When Sage Lacerte decided to invest her savings, she didn’t realize it would be a pivotal moment, leading her to found the Sage Initiative, the first and only impact investment group for Indigenous women. With a focus on age 18 to 29 year olds — a group who will mature as peers with Lacerte — the Sage Initiative received federal funding and is recruiting nationally for ten initial participants whose six months of financial training, “guided by the need to heal from trauma associated with money,” will result in investments ranging from $1,000 to $50,000.
What was your investing experience?
I wanted to use my money for my people and for my community. I know that is a shared trait with a lot of Indigenous women. I knew that there would be a huge network who also believe that if you have extra money, it shouldn’t just sit under your mattress or in a bank — it can be used to be generative.
Why is it important for Indigenous women to learn to invest?
It’s important for us to become investors again because that’s our natural way as matriarchs, our leaders. In our matrilineal societies, the matriarchs decided what the needs are of the community. So by becoming investors, we are healing. That’s very central to the work of decolonizing, and it’s very central to the way that Indigenous commerce systems have worked for a very long time.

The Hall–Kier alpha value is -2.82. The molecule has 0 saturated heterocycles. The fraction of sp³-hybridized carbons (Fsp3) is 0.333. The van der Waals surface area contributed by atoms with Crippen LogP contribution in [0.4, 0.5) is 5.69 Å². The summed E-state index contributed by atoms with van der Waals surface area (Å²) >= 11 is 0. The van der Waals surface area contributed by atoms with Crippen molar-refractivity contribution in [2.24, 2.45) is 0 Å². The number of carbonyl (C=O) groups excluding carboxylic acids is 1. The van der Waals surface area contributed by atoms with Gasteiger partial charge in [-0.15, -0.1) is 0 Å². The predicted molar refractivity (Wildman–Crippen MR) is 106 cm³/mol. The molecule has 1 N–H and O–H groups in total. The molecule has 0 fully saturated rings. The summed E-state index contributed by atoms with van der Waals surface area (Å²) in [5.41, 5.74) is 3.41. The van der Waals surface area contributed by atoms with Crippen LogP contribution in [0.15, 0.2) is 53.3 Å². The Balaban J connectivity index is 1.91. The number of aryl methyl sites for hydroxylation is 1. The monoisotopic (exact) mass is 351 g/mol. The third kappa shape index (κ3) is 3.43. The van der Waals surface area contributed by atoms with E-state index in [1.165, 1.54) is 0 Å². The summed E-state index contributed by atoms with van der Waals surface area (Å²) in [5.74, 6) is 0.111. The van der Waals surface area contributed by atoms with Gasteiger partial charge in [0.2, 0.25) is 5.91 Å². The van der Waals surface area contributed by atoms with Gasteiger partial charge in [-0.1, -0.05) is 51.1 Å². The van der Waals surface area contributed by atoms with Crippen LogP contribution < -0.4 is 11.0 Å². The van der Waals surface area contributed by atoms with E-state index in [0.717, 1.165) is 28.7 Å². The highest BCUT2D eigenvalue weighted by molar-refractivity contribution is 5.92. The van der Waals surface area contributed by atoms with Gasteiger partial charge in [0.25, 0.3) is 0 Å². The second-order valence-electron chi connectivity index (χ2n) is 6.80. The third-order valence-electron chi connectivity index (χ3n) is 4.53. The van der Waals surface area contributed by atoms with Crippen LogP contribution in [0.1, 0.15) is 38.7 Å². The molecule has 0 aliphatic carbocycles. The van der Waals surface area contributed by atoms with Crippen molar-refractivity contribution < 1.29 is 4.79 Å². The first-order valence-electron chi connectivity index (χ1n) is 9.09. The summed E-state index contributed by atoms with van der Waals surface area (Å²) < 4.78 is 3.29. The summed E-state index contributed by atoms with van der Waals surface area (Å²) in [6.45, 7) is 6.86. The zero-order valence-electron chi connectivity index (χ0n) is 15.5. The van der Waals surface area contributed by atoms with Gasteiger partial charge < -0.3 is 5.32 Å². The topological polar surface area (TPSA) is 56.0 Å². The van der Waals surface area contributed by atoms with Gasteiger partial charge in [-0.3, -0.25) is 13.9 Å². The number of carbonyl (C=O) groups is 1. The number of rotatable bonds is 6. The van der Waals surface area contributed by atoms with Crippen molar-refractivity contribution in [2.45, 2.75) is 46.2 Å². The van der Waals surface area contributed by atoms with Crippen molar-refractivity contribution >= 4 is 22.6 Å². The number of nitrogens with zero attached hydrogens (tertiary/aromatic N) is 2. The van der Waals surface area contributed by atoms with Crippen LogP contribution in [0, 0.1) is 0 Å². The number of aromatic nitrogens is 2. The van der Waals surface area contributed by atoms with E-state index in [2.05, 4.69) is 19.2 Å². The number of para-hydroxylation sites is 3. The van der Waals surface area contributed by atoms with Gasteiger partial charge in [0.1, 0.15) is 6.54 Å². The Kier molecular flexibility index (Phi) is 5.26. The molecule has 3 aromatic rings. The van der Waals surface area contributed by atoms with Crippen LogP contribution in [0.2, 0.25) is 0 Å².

How do you address Indigenous values around money?
We want to shift the narrative because the systems of capitalism use wealth as a tool to divide people based on social class, and that system was not built with Indigenous people in mind. We are restoring our balance within ourselves and with land. We are decolonizing wealth and restoring money as medicine.
What is the goal?
Our vision is to enable this national ecosystem — to train and bring together many Indigenous women impact investors. The definition of impact investment is equally valuing social, environmental and financial return. So it’s our hope that we can create an Indigenous economy with those values.
*Money As Medicine wording is from Edgar Villanueva’s book, Decolonizing Wealth: Indigenous Wisdom to Heal Divides and Restore Balance.